In this issue of Blood, Ponce et al1 report the results of a multicenter single-arm, phase 2 study evaluating the safety and efficacy of F-652, a novel recombinant human interleukin-22 (IL-22) dimer used in combination with systemic corticosteroids for treatment of newly diagnosed gastrointestinal (GI) acute graft-versus-host disease (GVHD). There was no dose-limiting toxicity, and the prespecified primary endpoint, response at day 28, was achieved by 19 of 27 patients (70%; 80% confidence interval, 56% to 79%).
Despite improvement in acute GVHD prophylaxis and treatment, GVHD remains the leading cause of early morbidity and mortality, apart from relapse, after allogeneic hematopoietic stem cell transplantation (alloHCT).2 In particular, lower GI acute GVHD is associated with an increased risk of nonrelapse mortality.2 Systemic corticosteroids are the standard first-line treatment for acute GVHD, with a low response rate, approximately 50%. Furthermore, although approval of ruxolitinib for steroid-refractory acute GVHD was a significant improvement for patients with this disease, no progress has been made regarding first-line treatment. In fact, several phase 3 randomized studies, which evaluated the adjunction of another immunosuppressive drug to corticosteroids to improve acute GVHD response rate at day 28, were all negative.3 Therefore, innovative strategies, preferably steroid sparing, are needed to improve response.
During GI acute GVHD, all mature gut epithelial cells, including enterocytes, Paneth, goblet, tuft, and enteroendocrine cells, are targeted. This leads to alteration of the tissue microenvironment, disruption of tissue homeostasis, and amplification of GVHD-induced tissue damage. In addition, during GI acute GVHD, activated T cells also directly target intestinal stem cells in an interferon gamma–dependent manner.4 In the homeostatic state, intestinal stem cells produce approximatively 10 offspring per hour in each crypt, which then migrate to the villus. Therefore, during GI acute GVHD, depletion of cycling intestinal stem cells in the crypt soon leads to villus atrophy, resulting in refractory colitis.
Importantly, intestinal stem cells and their downstream progenitors express Il-22 receptors, and IL-22 increases proliferation and promotes intestinal stem cell expansion.5 In the alloHCT setting, the conditioning regimen leads to an increased production of intestinal IL-22 by IL-23–responsive innate lymphoid cells from the transplanted recipient.6 Nevertheless, during GI acute GVHD, innate lymphoid cell frequency and IL-22 amounts are decreased, leading to increased crypt apoptosis, depletion of intestinal stem cells, and loss of epithelial integrity.6 Lindemans et al demonstrated in a murine model that treatment with IL-22 in vivo after murine alloHCT enhanced recovery of intestinal stem cells, increased epithelial regeneration, and reduced intestinal pathology and mortality from GVHD.5
Based on these preclinical data, Ponce et al evaluated the use of the recombinant human IL-22 dimer, F-652, in GI acute GVHD in a phase 2 prospective study published in this issue of Blood. Importantly, F-652 was proven to be safe, xerosis and xerophthalmia being the most common attributable side effects. Of note, IL-22 can have a pathogenic role in chronic inflammatory diseases such as psoriasis.7 Moreover, we have previously reported that donor T-cell–derived IL-22 can exacerbate the inflammation in the GI tract and contribute to the severity of acute GVHD.8 Nevertheless, no significant increases in inflammatory cytokine levels were observed after F-652 treatment. Furthermore, the current data suggest that higher concentrations of F-652 translate into improved GVHD response rates.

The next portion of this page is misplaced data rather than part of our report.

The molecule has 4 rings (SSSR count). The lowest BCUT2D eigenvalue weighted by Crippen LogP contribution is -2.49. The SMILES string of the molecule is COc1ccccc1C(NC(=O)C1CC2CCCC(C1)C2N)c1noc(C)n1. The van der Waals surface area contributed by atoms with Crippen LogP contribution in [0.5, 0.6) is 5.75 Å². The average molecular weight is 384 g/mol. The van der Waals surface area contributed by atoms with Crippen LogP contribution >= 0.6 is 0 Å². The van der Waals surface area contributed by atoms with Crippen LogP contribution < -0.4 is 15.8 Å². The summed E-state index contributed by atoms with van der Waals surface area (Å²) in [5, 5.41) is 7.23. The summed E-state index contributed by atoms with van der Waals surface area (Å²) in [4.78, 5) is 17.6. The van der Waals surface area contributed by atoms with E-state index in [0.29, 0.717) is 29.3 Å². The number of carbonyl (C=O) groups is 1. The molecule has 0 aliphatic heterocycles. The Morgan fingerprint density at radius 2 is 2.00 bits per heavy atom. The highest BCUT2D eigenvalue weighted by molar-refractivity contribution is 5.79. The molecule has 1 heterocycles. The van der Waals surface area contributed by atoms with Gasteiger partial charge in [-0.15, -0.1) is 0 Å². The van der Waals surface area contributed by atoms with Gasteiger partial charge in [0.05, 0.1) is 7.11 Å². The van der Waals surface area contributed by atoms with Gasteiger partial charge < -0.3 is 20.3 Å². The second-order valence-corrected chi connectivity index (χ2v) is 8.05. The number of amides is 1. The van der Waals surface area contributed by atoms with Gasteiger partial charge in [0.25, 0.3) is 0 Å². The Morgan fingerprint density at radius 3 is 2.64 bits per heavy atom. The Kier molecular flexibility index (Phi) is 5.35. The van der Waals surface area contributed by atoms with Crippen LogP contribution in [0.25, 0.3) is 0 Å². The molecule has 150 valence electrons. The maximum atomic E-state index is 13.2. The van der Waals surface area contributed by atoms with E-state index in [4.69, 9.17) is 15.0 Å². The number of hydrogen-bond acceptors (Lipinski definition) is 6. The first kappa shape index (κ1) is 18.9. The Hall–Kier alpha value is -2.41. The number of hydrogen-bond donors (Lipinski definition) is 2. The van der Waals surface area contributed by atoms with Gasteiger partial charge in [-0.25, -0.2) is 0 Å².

In addition to its effect on intestinal stem cell proliferation and expansion, IL-22 also induces epithelial production of innate antimicrobial peptides. Therefore, given the relationship between the GI microbiome and acute GVHD outcomes,9 Ponce et al investigated fecal microbiota composition before and after F-652 treatment. They found that although at baseline all patients exhibited microbiome dysbiosis, after treatment with F-652 and steroids, responders exhibited a distinct fecal microbiota composition associated with an expansion of Lachnospiraceae, including an increase in the genus Blautia. Importantly, among a cohort treated with steroids in the absence of F-652 in a retrospective historical control cohort of GI acute GVHD, there was not a similar microbial shift in responding patients. Overall, this suggests that F-652 can contribute to correction of gut microbiota dysbiosis in the setting of GI acute GVHD. These results offer a strong opportunity for development of a synergistic approach in the combination of fecal microbiota transplantation and F-652 for treatment of GI acute GVHD.10
Finally, despite including only patients with GI acute GVHD, a group particularly prone to treatment failure, this study reports an overall response rate of 70% at day 28, comparable to those of 74% and 66% reported respectively with corticosteroid plus itacitinib and corticosteroid plus placebo in the randomized phase 3 GRAVITAS-301 study, which included only 42% of patients with lower GI acute GVHD.3 This further confirms that F-652 deserves evaluation in a phase 3 randomized clinical trial and that it can likely be a key player in combination with new gut microbiota manipulation approaches, in particular fecal microbiota transplantation, within the next decade.10
Conflict-of-interest disclosure: F.M. reports honoraria from Therakos/Mallinckrodt, Janssen, Biocodex, Sanofi, Jazz Pharmaceuticals, Gilead, Novartis, BMS-Celgene, and Astellas, all outside the scope of this work. M.M. reports grants, lecture honoraria, and research support from Adaptive Biotechnologies, Amgen, Astellas, BMS-Celgene, GlaxoSmithKline, Janssen, Jazz Pharmaceuticals, Novartis, Pfizer, Takeda, and Sanofi, all outside the scope of this work.